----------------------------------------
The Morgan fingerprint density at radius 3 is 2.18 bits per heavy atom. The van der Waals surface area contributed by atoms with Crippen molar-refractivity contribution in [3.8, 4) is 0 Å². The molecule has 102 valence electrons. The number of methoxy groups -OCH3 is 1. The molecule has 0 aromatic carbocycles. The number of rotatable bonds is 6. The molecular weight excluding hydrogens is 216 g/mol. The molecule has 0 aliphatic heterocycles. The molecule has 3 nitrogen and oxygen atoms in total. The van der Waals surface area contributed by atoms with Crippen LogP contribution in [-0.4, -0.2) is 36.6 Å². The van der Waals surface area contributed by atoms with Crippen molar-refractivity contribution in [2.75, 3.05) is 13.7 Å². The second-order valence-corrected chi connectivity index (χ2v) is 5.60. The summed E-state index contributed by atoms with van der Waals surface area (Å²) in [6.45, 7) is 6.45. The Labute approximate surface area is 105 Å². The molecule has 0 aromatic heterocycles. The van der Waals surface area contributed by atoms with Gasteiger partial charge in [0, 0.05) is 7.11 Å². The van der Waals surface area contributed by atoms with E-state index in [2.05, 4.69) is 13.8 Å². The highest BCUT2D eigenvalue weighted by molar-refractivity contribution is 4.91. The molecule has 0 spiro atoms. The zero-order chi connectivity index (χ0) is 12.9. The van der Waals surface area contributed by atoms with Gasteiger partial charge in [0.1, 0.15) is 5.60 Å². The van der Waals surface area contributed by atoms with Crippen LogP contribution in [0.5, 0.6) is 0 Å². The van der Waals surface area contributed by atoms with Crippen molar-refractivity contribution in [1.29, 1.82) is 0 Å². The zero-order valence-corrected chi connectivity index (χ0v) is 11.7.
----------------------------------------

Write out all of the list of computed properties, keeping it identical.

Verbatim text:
The Morgan fingerprint density at radius 3 is 2.18 bits per heavy atom. The van der Waals surface area contributed by atoms with Crippen molar-refractivity contribution in [3.8, 4) is 0 Å². The molecule has 102 valence electrons. The number of methoxy groups -OCH3 is 1. The molecule has 0 aromatic carbocycles. The number of rotatable bonds is 6. The molecular weight excluding hydrogens is 216 g/mol. The molecule has 0 aliphatic heterocycles. The molecule has 3 nitrogen and oxygen atoms in total. The van der Waals surface area contributed by atoms with Crippen LogP contribution in [-0.4, -0.2) is 36.6 Å². The van der Waals surface area contributed by atoms with Crippen molar-refractivity contribution in [2.75, 3.05) is 13.7 Å². The second-order valence-corrected chi connectivity index (χ2v) is 5.60. The summed E-state index contributed by atoms with van der Waals surface area (Å²) in [6.45, 7) is 6.45. The Labute approximate surface area is 105 Å². The molecule has 0 aromatic heterocycles. The van der Waals surface area contributed by atoms with Gasteiger partial charge in [0, 0.05) is 7.11 Å². The van der Waals surface area contributed by atoms with E-state index in [2.05, 4.69) is 13.8 Å². The highest BCUT2D eigenvalue weighted by molar-refractivity contribution is 4.91. The molecule has 0 spiro atoms. The zero-order chi connectivity index (χ0) is 12.9. The van der Waals surface area contributed by atoms with Gasteiger partial charge in [0.1, 0.15) is 5.60 Å². The van der Waals surface area contributed by atoms with Crippen LogP contribution in [0.5, 0.6) is 0 Å². The van der Waals surface area contributed by atoms with Crippen molar-refractivity contribution in [1.29, 1.82) is 0 Å². The zero-order valence-corrected chi connectivity index (χ0v) is 11.7.